PhD Graduate Spotlight: Dr Farzana Jahan

Dr Farzana Jahan recently left our Centre to take up a new role in Western Australia. She just returned to QUT for her PhD graduation ceremonies and we caught up with her for a conversation about her time here at QUT.

How did you come to do a PhD at QUT?

Farzana with Centre Director Kerrie Mengersen

While working as a lecturer in Applied Statistics at East West University in Bangladesh, a grant from World Bank allowed me to visit QUT and ACEMS as a visiting fellow for a month during in 2016, with Professor Kerrie Mengersen as my supervisor for the visit. I really liked the energy, the environment, and the people I got to meet and give a talk to. Kerrie was especially encouraging. I was looking for PhD opportunities at the time and realised during that visit that this would be the perfect spot for me. After going through the admission and scholarship process, I was able to come and start my PhD with Kerrie in August 2017.

What was your research about?

One of the main challenges for researchers looking into health questions on a broader scale is not having access to individual health data from a lot of people. My research focused on developing new statistical methods for analysing summary data that can be downloaded from many online health atlases. I used data from the Australian Cancer Atlas to develop Bayesian models to analyse small area level data. I have published two papers on this topic involving univariate and multivariate models. Then I also extended a Bayesian semiparametric modelling approach for modelling small area level data using Bayesian Empirical likelihood. I have used a few benchmark datasets such as Scottish lip cancer data, North Carolina infant mortality data and data on COVID 19 deaths from Europe to illustrate the application of my models and published a paper in PLOS one from this research.

What else did you do at QUT besides your PhD?

I have always loved teaching. During the first year of my PhD, I realised I was missed interacting with students and having classes. So, I started teaching lab and tutorial classes with the School of Maths. After my first semester, I took on some more hours, and did a guest lecture in the Master of Data Analytics unit. During the third year of PhD, I lectured in the 3rd year Maths unit, the Master of Data Analytics unit and in the first year Statistics unit. Apart from teaching and research, I was a member of ACEMS Postgraduate Students committee and organized the Centre’s Students’ retreat in 2018. This allowed me to build my networks by meeting wonderful people from other universities. Before COVID, I used to present my research works in many conferences interstate and attended an overseas conference and training in France.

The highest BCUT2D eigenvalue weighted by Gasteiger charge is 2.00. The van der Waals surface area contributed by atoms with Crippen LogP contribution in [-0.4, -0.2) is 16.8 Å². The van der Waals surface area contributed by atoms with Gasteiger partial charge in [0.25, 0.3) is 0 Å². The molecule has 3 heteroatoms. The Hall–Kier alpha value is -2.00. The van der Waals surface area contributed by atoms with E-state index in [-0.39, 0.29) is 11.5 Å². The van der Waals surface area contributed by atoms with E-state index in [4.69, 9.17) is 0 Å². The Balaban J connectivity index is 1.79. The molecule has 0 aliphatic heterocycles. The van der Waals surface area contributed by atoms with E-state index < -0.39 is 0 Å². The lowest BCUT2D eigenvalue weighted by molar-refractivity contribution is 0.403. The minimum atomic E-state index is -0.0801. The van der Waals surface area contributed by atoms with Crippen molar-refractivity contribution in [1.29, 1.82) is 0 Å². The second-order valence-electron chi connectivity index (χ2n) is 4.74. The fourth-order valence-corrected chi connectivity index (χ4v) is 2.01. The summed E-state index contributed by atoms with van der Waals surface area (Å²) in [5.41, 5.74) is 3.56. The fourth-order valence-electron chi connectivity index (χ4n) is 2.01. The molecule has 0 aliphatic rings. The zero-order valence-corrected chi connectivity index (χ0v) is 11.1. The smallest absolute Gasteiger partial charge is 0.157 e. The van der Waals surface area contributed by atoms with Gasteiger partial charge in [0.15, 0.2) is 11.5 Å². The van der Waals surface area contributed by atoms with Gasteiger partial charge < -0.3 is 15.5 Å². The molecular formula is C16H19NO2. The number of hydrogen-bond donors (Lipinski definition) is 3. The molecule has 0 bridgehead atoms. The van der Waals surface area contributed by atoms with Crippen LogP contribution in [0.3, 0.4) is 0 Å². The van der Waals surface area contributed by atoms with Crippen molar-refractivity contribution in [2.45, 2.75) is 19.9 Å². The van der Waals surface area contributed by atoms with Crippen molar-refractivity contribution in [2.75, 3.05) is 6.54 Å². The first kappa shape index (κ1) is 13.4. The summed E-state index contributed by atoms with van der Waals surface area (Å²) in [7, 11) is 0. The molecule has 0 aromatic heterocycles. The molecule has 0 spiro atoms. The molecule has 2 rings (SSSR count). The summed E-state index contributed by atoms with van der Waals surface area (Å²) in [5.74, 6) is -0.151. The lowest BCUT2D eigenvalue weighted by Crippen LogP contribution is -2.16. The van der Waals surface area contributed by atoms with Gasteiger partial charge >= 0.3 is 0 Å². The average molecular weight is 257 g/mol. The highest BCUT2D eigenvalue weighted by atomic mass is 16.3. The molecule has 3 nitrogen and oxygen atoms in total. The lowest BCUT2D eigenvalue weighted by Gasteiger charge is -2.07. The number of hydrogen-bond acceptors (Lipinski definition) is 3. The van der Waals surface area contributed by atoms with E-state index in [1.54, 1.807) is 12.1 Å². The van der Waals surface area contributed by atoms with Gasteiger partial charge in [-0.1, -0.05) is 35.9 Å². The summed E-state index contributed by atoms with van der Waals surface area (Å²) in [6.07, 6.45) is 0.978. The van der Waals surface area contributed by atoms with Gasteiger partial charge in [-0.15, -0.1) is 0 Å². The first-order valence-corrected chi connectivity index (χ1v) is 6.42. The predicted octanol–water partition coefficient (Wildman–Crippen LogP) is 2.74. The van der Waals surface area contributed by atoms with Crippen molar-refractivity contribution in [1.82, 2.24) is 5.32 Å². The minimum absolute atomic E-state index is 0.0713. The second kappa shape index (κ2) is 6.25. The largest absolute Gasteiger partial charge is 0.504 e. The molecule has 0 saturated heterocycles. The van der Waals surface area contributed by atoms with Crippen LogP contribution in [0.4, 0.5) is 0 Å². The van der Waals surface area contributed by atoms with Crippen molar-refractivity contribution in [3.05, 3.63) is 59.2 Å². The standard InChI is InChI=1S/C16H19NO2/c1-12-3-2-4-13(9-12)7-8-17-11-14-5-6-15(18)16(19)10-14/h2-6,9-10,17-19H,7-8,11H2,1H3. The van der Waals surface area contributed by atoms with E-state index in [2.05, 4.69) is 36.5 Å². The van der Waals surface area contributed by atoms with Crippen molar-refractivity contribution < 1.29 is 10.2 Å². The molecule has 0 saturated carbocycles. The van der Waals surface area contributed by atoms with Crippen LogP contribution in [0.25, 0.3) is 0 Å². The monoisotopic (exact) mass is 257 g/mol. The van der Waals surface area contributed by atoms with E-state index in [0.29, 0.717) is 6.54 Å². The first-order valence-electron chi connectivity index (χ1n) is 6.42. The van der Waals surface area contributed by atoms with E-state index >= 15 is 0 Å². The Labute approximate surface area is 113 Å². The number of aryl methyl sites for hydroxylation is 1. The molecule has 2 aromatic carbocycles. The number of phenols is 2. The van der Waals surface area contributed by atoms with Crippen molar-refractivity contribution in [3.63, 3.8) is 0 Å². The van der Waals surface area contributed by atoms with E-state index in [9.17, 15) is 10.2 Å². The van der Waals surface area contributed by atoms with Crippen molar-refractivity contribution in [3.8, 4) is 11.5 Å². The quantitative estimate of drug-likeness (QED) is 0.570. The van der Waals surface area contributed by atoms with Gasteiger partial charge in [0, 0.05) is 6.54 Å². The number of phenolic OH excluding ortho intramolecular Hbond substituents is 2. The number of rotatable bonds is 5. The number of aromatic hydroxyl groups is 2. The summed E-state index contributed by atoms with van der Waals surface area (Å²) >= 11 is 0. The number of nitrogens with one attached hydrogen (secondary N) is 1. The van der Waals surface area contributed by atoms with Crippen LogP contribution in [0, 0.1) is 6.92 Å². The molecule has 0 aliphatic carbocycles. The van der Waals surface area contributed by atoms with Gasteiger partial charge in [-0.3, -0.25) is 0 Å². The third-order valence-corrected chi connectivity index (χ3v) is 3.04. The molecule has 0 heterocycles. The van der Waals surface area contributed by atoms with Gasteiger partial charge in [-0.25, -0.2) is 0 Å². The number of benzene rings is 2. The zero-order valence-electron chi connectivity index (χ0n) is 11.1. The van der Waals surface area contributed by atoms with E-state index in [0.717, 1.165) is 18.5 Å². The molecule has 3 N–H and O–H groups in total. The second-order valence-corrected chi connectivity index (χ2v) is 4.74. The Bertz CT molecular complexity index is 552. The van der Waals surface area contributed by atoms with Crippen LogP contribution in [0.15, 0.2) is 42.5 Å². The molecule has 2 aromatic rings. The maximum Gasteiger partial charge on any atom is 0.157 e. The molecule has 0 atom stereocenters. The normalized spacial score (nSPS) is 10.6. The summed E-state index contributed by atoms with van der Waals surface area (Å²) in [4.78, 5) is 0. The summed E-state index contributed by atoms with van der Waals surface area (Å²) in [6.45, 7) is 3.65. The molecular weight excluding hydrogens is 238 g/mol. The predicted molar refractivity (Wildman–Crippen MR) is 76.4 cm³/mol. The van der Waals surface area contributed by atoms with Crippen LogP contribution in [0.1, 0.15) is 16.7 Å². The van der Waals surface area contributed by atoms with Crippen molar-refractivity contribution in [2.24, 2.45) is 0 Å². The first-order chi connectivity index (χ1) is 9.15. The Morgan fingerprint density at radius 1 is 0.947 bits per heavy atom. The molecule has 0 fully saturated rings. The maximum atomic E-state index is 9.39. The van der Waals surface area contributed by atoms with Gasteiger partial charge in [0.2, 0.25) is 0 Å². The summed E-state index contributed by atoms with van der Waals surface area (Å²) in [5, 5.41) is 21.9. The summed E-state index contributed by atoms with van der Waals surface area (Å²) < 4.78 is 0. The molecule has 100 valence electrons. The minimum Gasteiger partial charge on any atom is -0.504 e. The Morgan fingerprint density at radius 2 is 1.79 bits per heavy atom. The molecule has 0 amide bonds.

Any surprises along the way?

It’s not really a surprise, but I was still overwhelmed by how my husband stepped up for me during my PhD. He left his well-settled job in Bangladesh to come with me to Australia and support me and our 2-year-old son. I was concentrating on my research when he was holding down the fort. He became the primary carer for my son, so that I could go away to conferences. Now that I have completed this journey and our son is in school, he  has started his studies so that he could build a good career for himself. I can’t thank him enough for pausing his career and doing casual work for 5 years so that I could focus on my career.

How was your experience with the Data Science Centre?

Right after my PhD thesis submission, I got a job as a postdoctoral research fellow in CDS. It was such a great place to start my career. It provided so many opportunities for me to grow, and not just as a researcher. I got to meet many people, both from academia and industry, and worked in several multidisciplinary teams. I also lead initiatives such as a Datathon and the Data Science for Social Good program. I believe CDS is a place which supports ECRs in every possible way and I was very lucky to have worked there.

What are you doing now?

I am now a Lecturer in Statistics at Murdoch University in Western Australia. After doing a PhD and then working as a postdoc in the same place and with the same people, I was very comfortable at CDS. I felt I needed to challenge myself to work in a different place with new people and learn and gather more experience. So far it is going well. I hope I will be able to continue my career in academia.

Congratulations, Farzana!

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